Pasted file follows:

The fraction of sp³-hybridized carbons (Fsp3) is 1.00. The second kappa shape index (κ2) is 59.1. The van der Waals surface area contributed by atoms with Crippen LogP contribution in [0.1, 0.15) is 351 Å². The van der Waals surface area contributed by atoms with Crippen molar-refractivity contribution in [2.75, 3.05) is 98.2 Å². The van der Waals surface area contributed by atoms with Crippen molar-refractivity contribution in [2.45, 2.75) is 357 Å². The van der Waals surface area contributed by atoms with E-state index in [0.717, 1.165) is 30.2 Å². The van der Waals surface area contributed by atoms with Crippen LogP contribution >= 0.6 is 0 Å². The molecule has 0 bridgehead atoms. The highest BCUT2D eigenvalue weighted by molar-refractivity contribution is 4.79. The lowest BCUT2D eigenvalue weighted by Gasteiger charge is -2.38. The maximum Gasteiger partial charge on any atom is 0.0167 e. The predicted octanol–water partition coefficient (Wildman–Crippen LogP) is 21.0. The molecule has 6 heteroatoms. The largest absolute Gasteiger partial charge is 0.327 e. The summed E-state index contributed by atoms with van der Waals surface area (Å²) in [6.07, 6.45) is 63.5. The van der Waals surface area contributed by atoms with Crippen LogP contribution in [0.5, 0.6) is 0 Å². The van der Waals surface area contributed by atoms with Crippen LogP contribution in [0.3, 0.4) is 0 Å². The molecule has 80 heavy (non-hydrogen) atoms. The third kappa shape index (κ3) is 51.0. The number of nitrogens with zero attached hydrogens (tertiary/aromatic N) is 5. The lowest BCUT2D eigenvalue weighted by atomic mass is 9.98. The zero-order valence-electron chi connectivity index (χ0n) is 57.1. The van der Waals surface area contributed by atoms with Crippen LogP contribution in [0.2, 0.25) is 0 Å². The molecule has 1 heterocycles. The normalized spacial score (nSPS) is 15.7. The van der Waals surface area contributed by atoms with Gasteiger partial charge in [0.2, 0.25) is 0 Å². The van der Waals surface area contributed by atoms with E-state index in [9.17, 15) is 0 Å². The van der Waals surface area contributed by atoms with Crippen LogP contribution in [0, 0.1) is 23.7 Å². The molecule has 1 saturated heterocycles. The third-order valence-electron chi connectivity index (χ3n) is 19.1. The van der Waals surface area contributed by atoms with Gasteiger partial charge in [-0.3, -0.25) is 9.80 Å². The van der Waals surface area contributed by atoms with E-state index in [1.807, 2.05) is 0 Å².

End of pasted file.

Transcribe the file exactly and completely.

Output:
The fraction of sp³-hybridized carbons (Fsp3) is 1.00. The second kappa shape index (κ2) is 59.1. The van der Waals surface area contributed by atoms with Crippen LogP contribution in [0.1, 0.15) is 351 Å². The van der Waals surface area contributed by atoms with Crippen molar-refractivity contribution in [2.75, 3.05) is 98.2 Å². The van der Waals surface area contributed by atoms with Crippen molar-refractivity contribution in [2.45, 2.75) is 357 Å². The van der Waals surface area contributed by atoms with E-state index in [0.717, 1.165) is 30.2 Å². The van der Waals surface area contributed by atoms with Crippen LogP contribution >= 0.6 is 0 Å². The molecule has 0 bridgehead atoms. The highest BCUT2D eigenvalue weighted by molar-refractivity contribution is 4.79. The lowest BCUT2D eigenvalue weighted by Gasteiger charge is -2.38. The maximum Gasteiger partial charge on any atom is 0.0167 e. The predicted octanol–water partition coefficient (Wildman–Crippen LogP) is 21.0. The molecule has 6 heteroatoms. The largest absolute Gasteiger partial charge is 0.327 e. The summed E-state index contributed by atoms with van der Waals surface area (Å²) in [6.07, 6.45) is 63.5. The van der Waals surface area contributed by atoms with Crippen LogP contribution in [0.5, 0.6) is 0 Å². The van der Waals surface area contributed by atoms with Crippen LogP contribution in [0.3, 0.4) is 0 Å². The molecule has 80 heavy (non-hydrogen) atoms. The third kappa shape index (κ3) is 51.0. The number of nitrogens with zero attached hydrogens (tertiary/aromatic N) is 5. The lowest BCUT2D eigenvalue weighted by atomic mass is 9.98. The zero-order valence-electron chi connectivity index (χ0n) is 57.1. The van der Waals surface area contributed by atoms with Crippen LogP contribution in [0.2, 0.25) is 0 Å². The molecule has 1 heterocycles. The normalized spacial score (nSPS) is 15.7. The van der Waals surface area contributed by atoms with Gasteiger partial charge in [0.2, 0.25) is 0 Å². The van der Waals surface area contributed by atoms with E-state index in [9.17, 15) is 0 Å². The van der Waals surface area contributed by atoms with Crippen LogP contribution in [0, 0.1) is 23.7 Å². The molecule has 1 saturated heterocycles. The third-order valence-electron chi connectivity index (χ3n) is 19.1. The van der Waals surface area contributed by atoms with Gasteiger partial charge in [-0.3, -0.25) is 9.80 Å². The van der Waals surface area contributed by atoms with E-state index in [1.807, 2.05) is 0 Å².